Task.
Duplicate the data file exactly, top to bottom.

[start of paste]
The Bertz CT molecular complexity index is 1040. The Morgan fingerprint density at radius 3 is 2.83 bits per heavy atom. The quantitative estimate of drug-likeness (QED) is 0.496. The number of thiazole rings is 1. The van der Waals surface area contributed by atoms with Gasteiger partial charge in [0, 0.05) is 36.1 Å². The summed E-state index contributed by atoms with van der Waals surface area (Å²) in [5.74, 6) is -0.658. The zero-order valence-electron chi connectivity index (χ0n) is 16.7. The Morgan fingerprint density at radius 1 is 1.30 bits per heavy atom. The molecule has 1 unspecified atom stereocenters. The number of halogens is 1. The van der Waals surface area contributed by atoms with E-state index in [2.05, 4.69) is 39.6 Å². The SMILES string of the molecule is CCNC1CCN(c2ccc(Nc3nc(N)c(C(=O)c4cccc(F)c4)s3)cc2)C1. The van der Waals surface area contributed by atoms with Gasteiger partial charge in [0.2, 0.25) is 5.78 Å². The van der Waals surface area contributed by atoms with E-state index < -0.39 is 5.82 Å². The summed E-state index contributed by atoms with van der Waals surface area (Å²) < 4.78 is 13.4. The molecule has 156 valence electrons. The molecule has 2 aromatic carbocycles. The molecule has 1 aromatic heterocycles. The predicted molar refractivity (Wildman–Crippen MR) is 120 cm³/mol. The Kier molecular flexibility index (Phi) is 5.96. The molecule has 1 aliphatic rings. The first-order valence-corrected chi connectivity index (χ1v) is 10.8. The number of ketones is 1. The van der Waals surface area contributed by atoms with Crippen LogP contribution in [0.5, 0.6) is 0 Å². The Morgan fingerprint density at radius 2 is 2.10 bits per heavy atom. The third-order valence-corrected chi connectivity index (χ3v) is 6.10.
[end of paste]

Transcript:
The Bertz CT molecular complexity index is 1040. The Morgan fingerprint density at radius 3 is 2.83 bits per heavy atom. The quantitative estimate of drug-likeness (QED) is 0.496. The number of thiazole rings is 1. The van der Waals surface area contributed by atoms with Gasteiger partial charge in [0, 0.05) is 36.1 Å². The summed E-state index contributed by atoms with van der Waals surface area (Å²) in [5.74, 6) is -0.658. The zero-order valence-electron chi connectivity index (χ0n) is 16.7. The Morgan fingerprint density at radius 1 is 1.30 bits per heavy atom. The molecule has 1 unspecified atom stereocenters. The number of halogens is 1. The van der Waals surface area contributed by atoms with E-state index in [2.05, 4.69) is 39.6 Å². The SMILES string of the molecule is CCNC1CCN(c2ccc(Nc3nc(N)c(C(=O)c4cccc(F)c4)s3)cc2)C1. The van der Waals surface area contributed by atoms with Gasteiger partial charge in [0.2, 0.25) is 5.78 Å². The van der Waals surface area contributed by atoms with E-state index < -0.39 is 5.82 Å². The summed E-state index contributed by atoms with van der Waals surface area (Å²) < 4.78 is 13.4. The molecule has 156 valence electrons. The molecule has 2 aromatic carbocycles. The molecule has 1 aromatic heterocycles. The predicted molar refractivity (Wildman–Crippen MR) is 120 cm³/mol. The Kier molecular flexibility index (Phi) is 5.96. The molecule has 1 aliphatic rings. The first-order valence-corrected chi connectivity index (χ1v) is 10.8. The number of ketones is 1. The van der Waals surface area contributed by atoms with Crippen LogP contribution in [0.5, 0.6) is 0 Å². The Morgan fingerprint density at radius 2 is 2.10 bits per heavy atom. The third-order valence-corrected chi connectivity index (χ3v) is 6.10.